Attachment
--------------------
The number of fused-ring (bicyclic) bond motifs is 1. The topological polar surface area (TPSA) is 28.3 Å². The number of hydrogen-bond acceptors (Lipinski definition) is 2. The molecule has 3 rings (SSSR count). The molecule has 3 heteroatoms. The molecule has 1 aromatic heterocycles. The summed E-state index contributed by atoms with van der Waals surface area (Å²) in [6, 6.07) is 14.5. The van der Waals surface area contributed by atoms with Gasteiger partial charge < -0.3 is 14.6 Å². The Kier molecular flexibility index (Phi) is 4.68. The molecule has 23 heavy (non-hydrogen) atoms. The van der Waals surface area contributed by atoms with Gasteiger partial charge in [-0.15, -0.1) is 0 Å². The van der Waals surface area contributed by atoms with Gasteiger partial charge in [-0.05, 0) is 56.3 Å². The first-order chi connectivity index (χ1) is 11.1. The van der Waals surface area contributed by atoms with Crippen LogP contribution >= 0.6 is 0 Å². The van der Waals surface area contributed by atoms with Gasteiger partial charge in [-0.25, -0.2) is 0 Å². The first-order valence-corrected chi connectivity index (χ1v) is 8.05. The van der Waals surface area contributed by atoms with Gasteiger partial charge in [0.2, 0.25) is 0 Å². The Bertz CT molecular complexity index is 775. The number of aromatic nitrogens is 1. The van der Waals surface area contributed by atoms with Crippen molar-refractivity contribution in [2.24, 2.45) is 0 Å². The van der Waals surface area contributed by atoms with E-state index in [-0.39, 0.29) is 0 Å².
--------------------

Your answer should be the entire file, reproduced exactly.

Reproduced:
The number of fused-ring (bicyclic) bond motifs is 1. The topological polar surface area (TPSA) is 28.3 Å². The number of hydrogen-bond acceptors (Lipinski definition) is 2. The molecule has 3 rings (SSSR count). The molecule has 3 heteroatoms. The molecule has 1 aromatic heterocycles. The summed E-state index contributed by atoms with van der Waals surface area (Å²) in [6, 6.07) is 14.5. The van der Waals surface area contributed by atoms with Gasteiger partial charge < -0.3 is 14.6 Å². The Kier molecular flexibility index (Phi) is 4.68. The molecule has 23 heavy (non-hydrogen) atoms. The van der Waals surface area contributed by atoms with Gasteiger partial charge in [-0.15, -0.1) is 0 Å². The van der Waals surface area contributed by atoms with Gasteiger partial charge in [-0.05, 0) is 56.3 Å². The first-order chi connectivity index (χ1) is 11.1. The van der Waals surface area contributed by atoms with Crippen LogP contribution >= 0.6 is 0 Å². The van der Waals surface area contributed by atoms with Gasteiger partial charge in [-0.25, -0.2) is 0 Å². The first-order valence-corrected chi connectivity index (χ1v) is 8.05. The van der Waals surface area contributed by atoms with Gasteiger partial charge in [0.2, 0.25) is 0 Å². The Bertz CT molecular complexity index is 775. The number of aromatic nitrogens is 1. The van der Waals surface area contributed by atoms with Crippen molar-refractivity contribution in [2.24, 2.45) is 0 Å². The van der Waals surface area contributed by atoms with E-state index in [-0.39, 0.29) is 0 Å².